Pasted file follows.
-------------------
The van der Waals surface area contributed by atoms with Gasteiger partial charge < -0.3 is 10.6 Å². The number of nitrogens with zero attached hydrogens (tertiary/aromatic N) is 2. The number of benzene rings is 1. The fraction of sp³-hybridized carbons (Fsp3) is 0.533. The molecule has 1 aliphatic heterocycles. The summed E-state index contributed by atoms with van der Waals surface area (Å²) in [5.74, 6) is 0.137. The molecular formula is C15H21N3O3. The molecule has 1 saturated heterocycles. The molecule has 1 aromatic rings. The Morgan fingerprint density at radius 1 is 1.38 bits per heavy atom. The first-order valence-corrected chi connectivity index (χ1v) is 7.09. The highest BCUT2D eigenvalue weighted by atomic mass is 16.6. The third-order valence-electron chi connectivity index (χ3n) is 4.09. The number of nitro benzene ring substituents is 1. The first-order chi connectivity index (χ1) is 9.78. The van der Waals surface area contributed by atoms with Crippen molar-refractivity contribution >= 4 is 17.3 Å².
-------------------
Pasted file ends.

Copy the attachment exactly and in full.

The van der Waals surface area contributed by atoms with Gasteiger partial charge < -0.3 is 10.6 Å². The number of nitrogens with zero attached hydrogens (tertiary/aromatic N) is 2. The number of benzene rings is 1. The fraction of sp³-hybridized carbons (Fsp3) is 0.533. The molecule has 1 aliphatic heterocycles. The summed E-state index contributed by atoms with van der Waals surface area (Å²) in [5.74, 6) is 0.137. The molecular formula is C15H21N3O3. The molecule has 1 saturated heterocycles. The molecule has 1 aromatic rings. The Morgan fingerprint density at radius 1 is 1.38 bits per heavy atom. The first-order valence-corrected chi connectivity index (χ1v) is 7.09. The highest BCUT2D eigenvalue weighted by atomic mass is 16.6. The third-order valence-electron chi connectivity index (χ3n) is 4.09. The number of nitro benzene ring substituents is 1. The first-order chi connectivity index (χ1) is 9.78. The van der Waals surface area contributed by atoms with Crippen molar-refractivity contribution >= 4 is 17.3 Å².